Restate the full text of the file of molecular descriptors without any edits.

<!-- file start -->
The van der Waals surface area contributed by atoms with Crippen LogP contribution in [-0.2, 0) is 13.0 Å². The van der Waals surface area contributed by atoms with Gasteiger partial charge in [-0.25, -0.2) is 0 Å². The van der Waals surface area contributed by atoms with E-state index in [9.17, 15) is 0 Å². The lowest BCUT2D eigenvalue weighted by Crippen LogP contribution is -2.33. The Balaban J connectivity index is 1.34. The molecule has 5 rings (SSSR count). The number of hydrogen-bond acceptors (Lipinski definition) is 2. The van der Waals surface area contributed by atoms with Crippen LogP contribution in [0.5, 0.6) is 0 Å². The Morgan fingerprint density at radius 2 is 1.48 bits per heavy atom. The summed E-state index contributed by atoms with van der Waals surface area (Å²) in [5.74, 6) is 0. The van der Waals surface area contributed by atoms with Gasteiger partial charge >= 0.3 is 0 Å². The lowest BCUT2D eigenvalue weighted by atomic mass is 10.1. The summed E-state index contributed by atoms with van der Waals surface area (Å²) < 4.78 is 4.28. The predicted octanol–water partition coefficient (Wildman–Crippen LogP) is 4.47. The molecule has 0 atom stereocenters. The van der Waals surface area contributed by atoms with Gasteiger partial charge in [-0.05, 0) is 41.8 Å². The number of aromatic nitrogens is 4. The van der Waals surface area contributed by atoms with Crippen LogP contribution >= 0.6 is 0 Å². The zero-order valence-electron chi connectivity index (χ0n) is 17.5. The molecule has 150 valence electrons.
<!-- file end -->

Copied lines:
The van der Waals surface area contributed by atoms with Crippen LogP contribution in [-0.2, 0) is 13.0 Å². The van der Waals surface area contributed by atoms with Gasteiger partial charge in [-0.25, -0.2) is 0 Å². The van der Waals surface area contributed by atoms with E-state index in [9.17, 15) is 0 Å². The lowest BCUT2D eigenvalue weighted by Crippen LogP contribution is -2.33. The Balaban J connectivity index is 1.34. The molecule has 5 rings (SSSR count). The number of hydrogen-bond acceptors (Lipinski definition) is 2. The van der Waals surface area contributed by atoms with Crippen LogP contribution in [0.5, 0.6) is 0 Å². The Morgan fingerprint density at radius 2 is 1.48 bits per heavy atom. The summed E-state index contributed by atoms with van der Waals surface area (Å²) in [5.74, 6) is 0. The van der Waals surface area contributed by atoms with Gasteiger partial charge >= 0.3 is 0 Å². The lowest BCUT2D eigenvalue weighted by atomic mass is 10.1. The summed E-state index contributed by atoms with van der Waals surface area (Å²) < 4.78 is 4.28. The predicted octanol–water partition coefficient (Wildman–Crippen LogP) is 4.47. The molecule has 0 atom stereocenters. The van der Waals surface area contributed by atoms with Gasteiger partial charge in [-0.05, 0) is 41.8 Å². The number of aromatic nitrogens is 4. The van der Waals surface area contributed by atoms with Crippen LogP contribution >= 0.6 is 0 Å². The zero-order valence-electron chi connectivity index (χ0n) is 17.5. The molecule has 150 valence electrons.